An Oscar and Emmy nominated filmmaker and journalist said she was detained by the Department of Homeland Security when trying to re-enter the United States last week after traveling in Great Britain, renewing the legal debate over electronic device searches at U.S. borders and their implications for newsgathering.
Laura Poitras, director of Oscar-nominated documentary “My Country, My Country,” was detained at Newark Liberty International Airport and questioned about her reasons for travel on April 5. Poitras told Salon.com that she was prohibited from taking notes during the questioning and that DHS agents threatened to place her in handcuffs if she did not quit taking notes.
Over the last six years, Poitras has been detained by DHS agents nearly every time she has returned to the United States from traveling abroad, having her electronic devices — including her laptop and camera — and reporter’s notebooks seized on several occasions, according to Salon.com. Poitras said she has stopped traveling with much of her equipment in order to protect it from searches and seizures.
One individual subjected to such a search has sued DHS, alleging that the agency's border search policies violate his First and Fourth Amendment rights. Pascal Abidor, an Islamic studies doctoral candidate, said he was detained by U.S. Customs and Border Patrol (CBP) at the Quebec-New York border crossing in 2010. According to a complaint filed on behalf of Abidor, his laptop, external hard drive and cell phones were searched and he was arrested for several hours while traveling between his college in Montreal and his home in New York City. The National Association of Criminal Defense Lawyers and National Press Photographers Association are also named plaintiffs in the suit. More than 6,500 people have been subjected to electronic device searches at U.S. borders in recent years, according to the complaint.
Border agents have the authority to search all baggage entering or leaving the country, and persons may be searched if they have incomplete documentation, violated a CBP-enforced law, share the name of a person of interest or is chosen at random. According to the CBP website, the agency “strictly adhere[s] to all constitutional and statutory requirements, including those that are applicable to privileged, personal, or business confidential information.” However, the constitutionality of these border searches has been called into question recently.
In addition to Abidor’s complaint, David House, founder of The Bradley Manning Support Network — a support group for accused whistle-blower Bradley Manning — alleged he was placed on a watch list that caused him to be detained and searched each time he enters the United States, according to a U.S. District Court opinion.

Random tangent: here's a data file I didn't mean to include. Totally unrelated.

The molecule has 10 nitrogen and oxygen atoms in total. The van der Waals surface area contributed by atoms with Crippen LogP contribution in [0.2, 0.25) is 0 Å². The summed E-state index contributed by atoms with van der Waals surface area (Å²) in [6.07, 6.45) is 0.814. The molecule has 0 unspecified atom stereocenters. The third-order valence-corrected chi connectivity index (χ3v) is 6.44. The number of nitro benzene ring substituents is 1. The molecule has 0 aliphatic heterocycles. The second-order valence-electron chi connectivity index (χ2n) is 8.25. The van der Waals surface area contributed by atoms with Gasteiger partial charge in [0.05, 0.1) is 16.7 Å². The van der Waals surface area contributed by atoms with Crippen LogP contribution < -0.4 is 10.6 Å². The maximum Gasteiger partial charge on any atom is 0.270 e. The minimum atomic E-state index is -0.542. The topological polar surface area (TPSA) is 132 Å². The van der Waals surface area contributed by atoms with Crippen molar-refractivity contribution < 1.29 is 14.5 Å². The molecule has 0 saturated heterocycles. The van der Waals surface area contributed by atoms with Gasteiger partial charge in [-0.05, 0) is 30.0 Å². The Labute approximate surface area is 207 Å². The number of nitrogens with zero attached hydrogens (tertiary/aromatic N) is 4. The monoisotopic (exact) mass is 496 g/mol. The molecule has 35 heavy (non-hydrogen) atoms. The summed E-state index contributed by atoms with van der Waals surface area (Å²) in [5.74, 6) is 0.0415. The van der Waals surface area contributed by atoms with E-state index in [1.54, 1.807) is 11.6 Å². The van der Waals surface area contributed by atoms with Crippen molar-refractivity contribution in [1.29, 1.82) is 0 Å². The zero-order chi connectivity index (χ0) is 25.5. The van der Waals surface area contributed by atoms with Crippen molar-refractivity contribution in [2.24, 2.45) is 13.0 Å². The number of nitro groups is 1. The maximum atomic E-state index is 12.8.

In 2010, House was detained by DHS agents when re-entering the United States from Mexico, and his laptop, USB storage device, video camera and cell phone were seized. He was questioned about his involvement in the Support Network as well as with Bradley Manning and WikiLeaks. Though all his devices were eventually returned, House filed a complaint alleging the information on his electronic devices had been “disclosed to and retained” by government agencies, violating his First and Fourth Amendment rights.
The court ruled on March 28 that though the search of electronic devices was not different from “the search of a suitcase and other closed containers,” House may have a First Amendment claim against the government stating that because "the initial search and seizure occurred at the border [it] does not strip House of his First Amendment rights.”
“Although the agents may not need to have any particularized suspicion for the initial search and seizure at the border for the purpose of the Fourth Amendment analysis, it does not necessarily follow that the agents, as is alleged in the complaint, may seize personal electronic devices containing expressive materials, target someone for their political association and seize his electronic devices and review the information pertinent to that association and its members and supporters simply because the initial search occurred at the border,” the opinion read.
There have been several attempts to curb these searches, including lawsuits and a legislative bill, though courts have ruled that electronic devices are equivalent to suitcases and subject to searches. Journalists who find themselves in this situation may let the agent or customs official know that he or she is a journalist and there is confidential information on his or her computer, according to the Digital Journalist's Legal Guide by The Reporters Committee for Freedom of the Press. Journalists may ask agents or official to contact the agency's lawyer.
Related Reporters Committee resources:
· Dig.J.Leg.Gd.: Border searches of electronic devices